Trained in the art of stained glass, early 20th century Irish artist Harry Clarke eventually found himself illustrating books. One of his most accomplished commissions was a 1908 publication called Tales of Mystery and Imagination, a collection of Edgar Allan Poe’s macabre, gothic tales. Clarke’s stunning works for the book made it a popular reprinted title, and lit fiend haunt 50 Watts was kind enough to share one such copy.
The website posted images from a 1923 print — which we first took notice of on Twitter — containing dozens of richly detailed, black and white plates. Clarke’s sharply intense figures and incredible line work recalls the work of Aubrey Beardsley, but Clarke’s images feel more labyrinthine. The artist became one of the most well-known figures in the Arts and Crafts movement, but we’re deeply drawn to the sinister elegance of his Poe illustrations — some of which we’ve featured past the break. Click through for a closer look.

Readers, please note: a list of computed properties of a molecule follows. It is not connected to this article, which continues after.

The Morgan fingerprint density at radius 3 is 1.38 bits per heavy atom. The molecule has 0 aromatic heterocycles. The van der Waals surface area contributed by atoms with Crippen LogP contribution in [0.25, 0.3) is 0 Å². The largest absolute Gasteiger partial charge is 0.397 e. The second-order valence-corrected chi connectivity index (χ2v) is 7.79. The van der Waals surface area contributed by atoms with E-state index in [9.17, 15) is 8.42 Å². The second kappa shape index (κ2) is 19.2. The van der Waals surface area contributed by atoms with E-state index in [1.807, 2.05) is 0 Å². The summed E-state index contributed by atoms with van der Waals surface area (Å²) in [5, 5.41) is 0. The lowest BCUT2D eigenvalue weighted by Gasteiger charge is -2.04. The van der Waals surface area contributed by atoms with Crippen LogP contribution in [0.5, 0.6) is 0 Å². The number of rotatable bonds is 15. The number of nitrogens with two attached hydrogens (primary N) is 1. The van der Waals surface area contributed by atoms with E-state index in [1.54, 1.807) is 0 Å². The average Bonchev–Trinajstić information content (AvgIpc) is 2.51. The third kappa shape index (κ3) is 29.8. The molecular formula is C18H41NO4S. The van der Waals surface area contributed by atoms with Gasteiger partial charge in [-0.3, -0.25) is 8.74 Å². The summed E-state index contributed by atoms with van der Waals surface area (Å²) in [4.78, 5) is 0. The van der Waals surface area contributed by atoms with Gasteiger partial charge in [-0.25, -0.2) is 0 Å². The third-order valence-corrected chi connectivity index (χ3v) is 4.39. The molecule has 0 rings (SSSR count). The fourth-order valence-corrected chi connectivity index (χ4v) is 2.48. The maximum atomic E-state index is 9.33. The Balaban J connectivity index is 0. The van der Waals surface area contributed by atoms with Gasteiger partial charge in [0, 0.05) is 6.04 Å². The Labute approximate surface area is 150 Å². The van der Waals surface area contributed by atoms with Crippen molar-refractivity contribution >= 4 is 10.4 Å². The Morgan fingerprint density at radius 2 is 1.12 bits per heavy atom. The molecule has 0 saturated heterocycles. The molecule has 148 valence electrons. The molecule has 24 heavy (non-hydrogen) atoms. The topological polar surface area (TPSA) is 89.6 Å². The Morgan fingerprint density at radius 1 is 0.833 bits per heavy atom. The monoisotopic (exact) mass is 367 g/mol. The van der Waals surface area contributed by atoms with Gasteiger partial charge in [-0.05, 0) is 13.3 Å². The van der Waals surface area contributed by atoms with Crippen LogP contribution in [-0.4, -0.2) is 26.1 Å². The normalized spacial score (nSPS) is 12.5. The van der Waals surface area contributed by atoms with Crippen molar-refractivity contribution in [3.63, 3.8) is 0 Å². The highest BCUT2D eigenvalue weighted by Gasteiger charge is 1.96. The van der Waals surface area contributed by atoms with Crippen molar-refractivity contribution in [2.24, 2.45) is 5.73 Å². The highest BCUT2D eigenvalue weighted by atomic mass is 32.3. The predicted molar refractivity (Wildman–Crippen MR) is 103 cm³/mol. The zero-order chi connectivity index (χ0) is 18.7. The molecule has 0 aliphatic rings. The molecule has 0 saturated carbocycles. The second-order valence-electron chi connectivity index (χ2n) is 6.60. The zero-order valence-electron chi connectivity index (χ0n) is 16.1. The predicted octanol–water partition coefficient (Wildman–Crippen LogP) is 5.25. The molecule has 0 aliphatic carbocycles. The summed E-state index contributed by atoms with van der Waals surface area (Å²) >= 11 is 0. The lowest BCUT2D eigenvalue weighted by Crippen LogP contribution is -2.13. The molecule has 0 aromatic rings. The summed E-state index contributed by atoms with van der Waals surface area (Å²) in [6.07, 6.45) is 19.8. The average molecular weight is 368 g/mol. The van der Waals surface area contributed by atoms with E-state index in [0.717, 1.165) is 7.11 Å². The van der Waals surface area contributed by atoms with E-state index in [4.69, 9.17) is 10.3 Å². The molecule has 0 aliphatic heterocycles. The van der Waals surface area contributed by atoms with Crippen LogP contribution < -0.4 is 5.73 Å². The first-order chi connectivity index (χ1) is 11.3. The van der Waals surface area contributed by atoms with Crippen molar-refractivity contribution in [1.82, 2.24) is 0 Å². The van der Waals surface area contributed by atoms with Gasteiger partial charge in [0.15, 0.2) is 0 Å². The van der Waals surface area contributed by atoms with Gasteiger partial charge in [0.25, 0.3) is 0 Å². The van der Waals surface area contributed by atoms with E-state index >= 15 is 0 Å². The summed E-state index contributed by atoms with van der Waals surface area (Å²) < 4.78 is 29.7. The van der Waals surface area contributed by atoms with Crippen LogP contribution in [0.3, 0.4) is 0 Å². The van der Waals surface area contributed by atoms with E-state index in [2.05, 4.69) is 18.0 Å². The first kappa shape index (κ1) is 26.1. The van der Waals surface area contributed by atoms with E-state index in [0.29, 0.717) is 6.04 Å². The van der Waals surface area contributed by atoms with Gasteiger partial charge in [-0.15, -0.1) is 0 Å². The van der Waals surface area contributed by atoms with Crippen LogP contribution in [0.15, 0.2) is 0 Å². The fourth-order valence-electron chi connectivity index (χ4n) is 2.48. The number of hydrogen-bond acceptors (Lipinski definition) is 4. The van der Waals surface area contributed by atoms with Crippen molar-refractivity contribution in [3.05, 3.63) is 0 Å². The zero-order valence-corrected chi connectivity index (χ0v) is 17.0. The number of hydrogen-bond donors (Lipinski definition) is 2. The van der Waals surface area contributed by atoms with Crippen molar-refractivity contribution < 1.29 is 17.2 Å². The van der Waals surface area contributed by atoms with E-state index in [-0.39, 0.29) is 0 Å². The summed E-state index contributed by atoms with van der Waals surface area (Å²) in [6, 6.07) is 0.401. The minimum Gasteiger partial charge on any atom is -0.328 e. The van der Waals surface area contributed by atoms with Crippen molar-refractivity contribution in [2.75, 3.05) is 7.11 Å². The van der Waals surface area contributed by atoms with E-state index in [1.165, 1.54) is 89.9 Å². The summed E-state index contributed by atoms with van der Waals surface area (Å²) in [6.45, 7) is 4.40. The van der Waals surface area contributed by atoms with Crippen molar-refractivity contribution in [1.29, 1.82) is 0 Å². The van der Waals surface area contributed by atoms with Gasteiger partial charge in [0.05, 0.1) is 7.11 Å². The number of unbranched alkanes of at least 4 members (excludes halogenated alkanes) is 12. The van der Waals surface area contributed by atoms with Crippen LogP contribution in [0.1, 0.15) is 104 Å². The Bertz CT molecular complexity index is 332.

Image credit: Harry Clarke, courtesy of 50 Watts